There are a number of us Nissan fanatics out there, myself being one of them. I can vividly remember being fifteen years young in my parent’s garage getting my first SR20 swap to run. The car was so rotted it couldn’t be jacked up without endangering anyone’s life, but I loved it.
Nissan has graced us with a collection of great engines, many of which can reliably handle a ton of horsepower on boost without any internal work. This article will give you an idea of how to go about modifying Nissan’s most popular performance engines; the SR20DET, RB-series, VQ35DE and VR38DETT.
The VQ is more complicated to extract power from than the rest of the engines in this article, simply because it’s naturally-aspirated. Before spending any money on the VQ, you need to decide whether you want to stay NA, go supercharged or turbocharged. I’ve done a fair bit of work for each option, and it really comes down to how much power you want in the end, what kind of driving you do with the car, and what your budget is. The VQ has changed over the years as well, with standard, rev-up and HR variants.
I always suggest taking the supercharged route with the VQ. Unless you have a huge budget and are planning on building the engine, almost all turbo kits create enough power to throw a rod and blow the engine up right out of the box. The standard and rev-up engines are known to throw rods right around 400whp. Superchargers tend to create less torque than turbo kits, which can extend engine life. A supercharger has another advantage in that they produce less heat. The VQ is a wide engine. Strapping two turbos to it, or one single with a plethora of piping creates a ton of heat, and it’s been my experience that engine cooling becomes difficult. Superchargers are also more responsive, which in my opinion, makes them more fun to drive.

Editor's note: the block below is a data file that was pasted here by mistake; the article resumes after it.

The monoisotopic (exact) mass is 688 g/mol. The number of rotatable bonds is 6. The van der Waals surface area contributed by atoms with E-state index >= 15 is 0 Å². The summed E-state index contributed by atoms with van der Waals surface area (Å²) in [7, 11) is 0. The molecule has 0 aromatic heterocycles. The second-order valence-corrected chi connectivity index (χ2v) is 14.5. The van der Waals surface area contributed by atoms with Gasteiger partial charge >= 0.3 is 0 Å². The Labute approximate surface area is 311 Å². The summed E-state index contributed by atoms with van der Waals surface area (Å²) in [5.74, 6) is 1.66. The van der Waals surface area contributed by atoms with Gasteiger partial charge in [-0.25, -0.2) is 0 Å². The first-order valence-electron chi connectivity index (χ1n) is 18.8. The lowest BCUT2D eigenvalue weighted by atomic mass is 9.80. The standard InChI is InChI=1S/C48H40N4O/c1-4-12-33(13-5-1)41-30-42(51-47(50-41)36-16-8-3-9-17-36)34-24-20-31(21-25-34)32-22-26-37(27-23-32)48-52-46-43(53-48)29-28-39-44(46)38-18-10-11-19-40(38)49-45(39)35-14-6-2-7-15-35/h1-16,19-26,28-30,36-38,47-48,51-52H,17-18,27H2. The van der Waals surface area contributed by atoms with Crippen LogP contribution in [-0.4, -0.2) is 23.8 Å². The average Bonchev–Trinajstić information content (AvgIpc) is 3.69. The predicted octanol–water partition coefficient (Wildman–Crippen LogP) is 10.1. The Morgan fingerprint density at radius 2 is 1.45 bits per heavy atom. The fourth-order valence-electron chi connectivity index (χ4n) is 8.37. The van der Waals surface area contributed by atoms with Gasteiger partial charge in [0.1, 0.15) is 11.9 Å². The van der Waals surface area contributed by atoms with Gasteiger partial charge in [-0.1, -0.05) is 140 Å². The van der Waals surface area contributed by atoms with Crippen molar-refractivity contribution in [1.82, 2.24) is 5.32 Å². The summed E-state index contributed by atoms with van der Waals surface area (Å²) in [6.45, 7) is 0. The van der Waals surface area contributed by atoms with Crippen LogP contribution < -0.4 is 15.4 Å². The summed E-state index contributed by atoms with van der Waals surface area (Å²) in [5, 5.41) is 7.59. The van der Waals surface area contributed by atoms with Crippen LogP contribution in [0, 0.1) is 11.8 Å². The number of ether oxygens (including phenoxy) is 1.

If you can live with a car that is moderately fast, some naturally-aspirated modifications can make the car quick, fun to drive and 100% reliable. This is the direction I point people in if they are planning on going to the racetrack with their cars, as power is really the last piece of the puzzle when talking about road racing.
If you want to stick with NA, your modification list should look something like this. It will net you around 280-300whp and be about the same price as the supercharged route below. A little less power, but a lot of reliability and an incredible sound:
• Camshafts: Large, aggressive cams. This engine needs cams to make power. Period.
• Valvetrain: Aftermarket valve springs matched to the cams.
• Exhaust: Long-tube headers designed with true merge collectors and a high-flowing exhaust.
• Engine management: ECU flash, dyno tuned to optimize cam and ignition timing.
• Intake: A properly designed aftermarket intake, preferably mated to a ported throttle body and a manifold plenum spacer.
The VQ has two major hurdles that occur right around 400-450whp. Number one, the engine is going to throw a rod—that much is certain. That hurdle requires a built block, which is going to cost you $7,000 on the cheap side if you don’t do the labor yourself. The second hurdle is the factory returnless fuel system. This is great for simplicity, but it’s not good for performance. A return fuel system is expensive, but necessary. For those reasons, the best bang for your buck really comes at 350whp with the stock engine and fuel system. A 350whp supercharged system would look something like this:
• Supercharger “tuner” kit: Any kit with a front-mount intercooler that you desire—just don’t buy into the gimmicky fuel solutions that are often offered.
• Larger fuel pump: modifications to the factory pump assembly will be required to work with the higher output fuel pump.
• Larger fuel injectors: up to a maximum of 740cc.
• MAF: Higher capacity MAF sensor element.
• Engine management: custom re-flash tuning for the new injectors and MAF will be required. This is the correct solution for the engine as the factory ECU is still controlling the system, rather than being tricked by other electronics.
• Exhaust: Aftermarket cat-back exhaust system.
• Spark plugs: One-step colder spark plugs to reduce the likelihood of detonation.
• Aftermarket clutch and flywheel: the stock flywheel is a dual mass unit and makes the car incredibly boring to drive. Get rid of it.